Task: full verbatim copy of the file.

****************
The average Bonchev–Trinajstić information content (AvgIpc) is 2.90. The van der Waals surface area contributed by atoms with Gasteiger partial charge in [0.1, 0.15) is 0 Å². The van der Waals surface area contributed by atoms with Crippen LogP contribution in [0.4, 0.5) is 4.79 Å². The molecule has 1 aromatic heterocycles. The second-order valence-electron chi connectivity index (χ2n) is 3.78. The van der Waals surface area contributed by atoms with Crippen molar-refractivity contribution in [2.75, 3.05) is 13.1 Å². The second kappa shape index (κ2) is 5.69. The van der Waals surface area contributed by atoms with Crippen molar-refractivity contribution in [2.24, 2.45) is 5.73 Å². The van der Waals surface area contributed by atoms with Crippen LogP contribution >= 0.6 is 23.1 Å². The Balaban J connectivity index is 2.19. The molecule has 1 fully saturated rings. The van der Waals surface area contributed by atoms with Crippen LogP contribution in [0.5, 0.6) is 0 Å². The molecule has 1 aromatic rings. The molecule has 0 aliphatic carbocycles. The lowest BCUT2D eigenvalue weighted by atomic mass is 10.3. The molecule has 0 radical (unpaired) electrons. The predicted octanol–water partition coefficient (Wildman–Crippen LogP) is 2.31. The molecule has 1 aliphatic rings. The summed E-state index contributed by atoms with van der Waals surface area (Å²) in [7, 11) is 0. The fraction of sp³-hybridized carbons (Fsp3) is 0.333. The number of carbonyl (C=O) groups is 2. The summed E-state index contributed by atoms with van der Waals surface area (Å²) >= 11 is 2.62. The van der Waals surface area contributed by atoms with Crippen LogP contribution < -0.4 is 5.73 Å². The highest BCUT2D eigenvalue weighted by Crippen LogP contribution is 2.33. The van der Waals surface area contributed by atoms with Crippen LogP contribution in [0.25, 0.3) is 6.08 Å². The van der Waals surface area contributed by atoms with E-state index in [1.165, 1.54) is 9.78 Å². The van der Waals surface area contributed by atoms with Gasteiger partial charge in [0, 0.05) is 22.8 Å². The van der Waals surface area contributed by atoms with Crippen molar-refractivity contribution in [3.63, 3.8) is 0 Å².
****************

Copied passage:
The average Bonchev–Trinajstić information content (AvgIpc) is 2.90. The van der Waals surface area contributed by atoms with Gasteiger partial charge in [0.1, 0.15) is 0 Å². The van der Waals surface area contributed by atoms with Crippen LogP contribution in [0.4, 0.5) is 4.79 Å². The molecule has 1 aromatic heterocycles. The second-order valence-electron chi connectivity index (χ2n) is 3.78. The van der Waals surface area contributed by atoms with Crippen molar-refractivity contribution in [2.75, 3.05) is 13.1 Å². The second kappa shape index (κ2) is 5.69. The van der Waals surface area contributed by atoms with Crippen molar-refractivity contribution in [2.24, 2.45) is 5.73 Å². The van der Waals surface area contributed by atoms with Crippen LogP contribution >= 0.6 is 23.1 Å². The Balaban J connectivity index is 2.19. The molecule has 1 fully saturated rings. The van der Waals surface area contributed by atoms with Crippen LogP contribution in [0.5, 0.6) is 0 Å². The molecule has 1 aromatic rings. The molecule has 0 aliphatic carbocycles. The lowest BCUT2D eigenvalue weighted by atomic mass is 10.3. The molecule has 0 radical (unpaired) electrons. The predicted octanol–water partition coefficient (Wildman–Crippen LogP) is 2.31. The molecule has 1 aliphatic rings. The summed E-state index contributed by atoms with van der Waals surface area (Å²) in [7, 11) is 0. The fraction of sp³-hybridized carbons (Fsp3) is 0.333. The number of carbonyl (C=O) groups is 2. The summed E-state index contributed by atoms with van der Waals surface area (Å²) >= 11 is 2.62. The van der Waals surface area contributed by atoms with Crippen LogP contribution < -0.4 is 5.73 Å². The highest BCUT2D eigenvalue weighted by Crippen LogP contribution is 2.33. The van der Waals surface area contributed by atoms with Crippen LogP contribution in [0.25, 0.3) is 6.08 Å². The van der Waals surface area contributed by atoms with E-state index in [1.165, 1.54) is 9.78 Å². The van der Waals surface area contributed by atoms with Gasteiger partial charge in [0, 0.05) is 22.8 Å². The van der Waals surface area contributed by atoms with Crippen molar-refractivity contribution in [3.63, 3.8) is 0 Å².